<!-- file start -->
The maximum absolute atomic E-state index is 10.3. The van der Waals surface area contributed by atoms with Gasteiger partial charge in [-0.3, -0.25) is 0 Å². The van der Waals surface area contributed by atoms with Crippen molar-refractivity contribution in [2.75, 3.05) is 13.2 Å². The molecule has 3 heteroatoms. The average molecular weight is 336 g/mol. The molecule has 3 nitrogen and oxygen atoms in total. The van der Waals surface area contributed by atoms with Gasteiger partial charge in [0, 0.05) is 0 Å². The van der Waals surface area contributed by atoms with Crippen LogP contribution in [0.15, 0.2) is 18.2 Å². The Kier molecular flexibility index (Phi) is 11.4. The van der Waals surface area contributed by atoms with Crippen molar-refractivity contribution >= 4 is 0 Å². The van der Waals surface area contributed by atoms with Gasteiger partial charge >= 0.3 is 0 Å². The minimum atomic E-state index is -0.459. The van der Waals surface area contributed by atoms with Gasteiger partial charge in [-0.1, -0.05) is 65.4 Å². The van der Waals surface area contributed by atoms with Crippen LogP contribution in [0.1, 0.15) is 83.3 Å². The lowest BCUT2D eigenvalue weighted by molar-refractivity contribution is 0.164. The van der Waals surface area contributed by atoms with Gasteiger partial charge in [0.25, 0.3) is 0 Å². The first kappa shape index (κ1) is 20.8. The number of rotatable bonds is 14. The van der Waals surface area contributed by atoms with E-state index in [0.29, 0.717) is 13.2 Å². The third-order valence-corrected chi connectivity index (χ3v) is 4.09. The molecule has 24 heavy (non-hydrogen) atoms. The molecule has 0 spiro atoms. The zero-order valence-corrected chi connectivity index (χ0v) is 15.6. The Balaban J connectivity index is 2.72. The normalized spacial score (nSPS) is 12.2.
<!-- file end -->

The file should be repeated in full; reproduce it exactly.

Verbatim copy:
The maximum absolute atomic E-state index is 10.3. The van der Waals surface area contributed by atoms with Gasteiger partial charge in [-0.3, -0.25) is 0 Å². The van der Waals surface area contributed by atoms with Crippen molar-refractivity contribution in [2.75, 3.05) is 13.2 Å². The molecule has 3 heteroatoms. The average molecular weight is 336 g/mol. The molecule has 3 nitrogen and oxygen atoms in total. The van der Waals surface area contributed by atoms with Gasteiger partial charge in [0, 0.05) is 0 Å². The van der Waals surface area contributed by atoms with Crippen LogP contribution in [0.15, 0.2) is 18.2 Å². The Kier molecular flexibility index (Phi) is 11.4. The van der Waals surface area contributed by atoms with Crippen molar-refractivity contribution >= 4 is 0 Å². The van der Waals surface area contributed by atoms with Gasteiger partial charge >= 0.3 is 0 Å². The minimum atomic E-state index is -0.459. The van der Waals surface area contributed by atoms with Gasteiger partial charge in [-0.1, -0.05) is 65.4 Å². The van der Waals surface area contributed by atoms with Crippen LogP contribution in [0.1, 0.15) is 83.3 Å². The lowest BCUT2D eigenvalue weighted by molar-refractivity contribution is 0.164. The van der Waals surface area contributed by atoms with Gasteiger partial charge in [0.25, 0.3) is 0 Å². The first kappa shape index (κ1) is 20.8. The number of rotatable bonds is 14. The van der Waals surface area contributed by atoms with E-state index in [0.29, 0.717) is 13.2 Å². The third-order valence-corrected chi connectivity index (χ3v) is 4.09. The molecule has 24 heavy (non-hydrogen) atoms. The molecule has 0 spiro atoms. The zero-order valence-corrected chi connectivity index (χ0v) is 15.6. The Balaban J connectivity index is 2.72. The normalized spacial score (nSPS) is 12.2.